• Growth height: up to 20 centimeters
  • Location: lime-poor meadows

Arabian snail clover

This clover is also one of the varieties that are not native to Germany. The species, often referred to in literature as spotted snail clover, is originally native to the Mediterranean region, but is now widespread almost all over the world. Especially in southern Germany, Medicago arabica is considered a rare but firmly naturalized neophyte and has been found here since the end of the 19th century.

  • Appearance: annual, herbaceous with mostly prostrate stems, stems are hairy
  • Flowers: Flower clusters with one to five individual flowers
  • Flower color: yellow
  • Flowering time: April to June
  • Leaves: alternate, composed of three broadly ovate to heart-shaped leaves
  • Growth height: up to 50 centimeters
  • Habitat: Badlands and roadsides with nutrient-rich and moderately dry clay and gravel soils
  • Characteristics: brown spot on the upper side of the leaves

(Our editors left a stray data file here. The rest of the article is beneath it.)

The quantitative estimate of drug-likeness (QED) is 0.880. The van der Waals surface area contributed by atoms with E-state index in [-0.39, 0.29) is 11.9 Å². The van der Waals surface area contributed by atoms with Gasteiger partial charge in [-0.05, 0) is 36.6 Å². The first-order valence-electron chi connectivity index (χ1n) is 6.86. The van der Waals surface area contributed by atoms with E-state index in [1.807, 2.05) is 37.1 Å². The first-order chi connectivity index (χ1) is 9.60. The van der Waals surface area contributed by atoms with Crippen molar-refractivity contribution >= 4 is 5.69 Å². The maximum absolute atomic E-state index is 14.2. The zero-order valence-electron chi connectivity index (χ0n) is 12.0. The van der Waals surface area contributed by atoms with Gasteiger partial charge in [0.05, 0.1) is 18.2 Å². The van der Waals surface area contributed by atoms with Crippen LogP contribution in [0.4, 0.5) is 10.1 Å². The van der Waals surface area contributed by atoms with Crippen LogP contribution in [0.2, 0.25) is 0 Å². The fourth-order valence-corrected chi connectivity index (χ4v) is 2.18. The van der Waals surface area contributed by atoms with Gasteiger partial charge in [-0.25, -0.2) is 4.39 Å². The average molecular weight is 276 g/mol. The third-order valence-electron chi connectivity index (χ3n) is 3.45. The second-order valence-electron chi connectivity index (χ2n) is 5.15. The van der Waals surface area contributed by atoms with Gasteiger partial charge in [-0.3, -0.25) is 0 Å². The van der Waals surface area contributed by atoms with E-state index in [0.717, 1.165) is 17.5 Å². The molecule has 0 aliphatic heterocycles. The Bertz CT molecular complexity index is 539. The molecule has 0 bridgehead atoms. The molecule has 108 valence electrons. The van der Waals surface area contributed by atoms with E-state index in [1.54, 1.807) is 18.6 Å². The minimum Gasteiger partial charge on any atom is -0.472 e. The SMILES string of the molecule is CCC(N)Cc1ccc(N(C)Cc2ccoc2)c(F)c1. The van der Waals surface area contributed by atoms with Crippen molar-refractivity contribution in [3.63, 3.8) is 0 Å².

Upright Wood Sorrel

Originally, the upright sorrel (botanically Oxalis fontana, also Oxalis stricta) migrated from North America and East Asia to Central Europe, but is now widespread. There is a red-leaved variant of the species (bot. Oxalis fontana var. 'Rufa'), which is a decorative and easy-care ornamental plant and is popular for planting in flower beds.

  • Appearance: annual, herbaceous with stems that initially grow upright and later prostrate, rhizome creeping underground
  • Flowers: in fives, are in loose racemes
  • Flower color: light yellow
  • Flowering time: April to October
  • Leaves: Light green, threefold pinnate, leaves and stems are hairy
  • Growth height: up to 40 centimeters
  • Habitat: primarily on fresh, nutrient-rich loamy soil, on fields, along roadsides, in cemeteries and in gardens

Bastard Snail Clover

Also known as hybrid lucerne (bot. Medicago sativa ssp. varia), this species is a hybrid of the related varieties Medicago sativa (lucerne) and Medicago falcata (sickle clover). The plant is now more widespread than its parent species and is very common both in culture and in its natural form. Both the ripe legumes and the taproot are edible, and planting is also used to secure embankments and improve the soil.

  • Appearance: persistent, ascending to upright, branched to shrub-like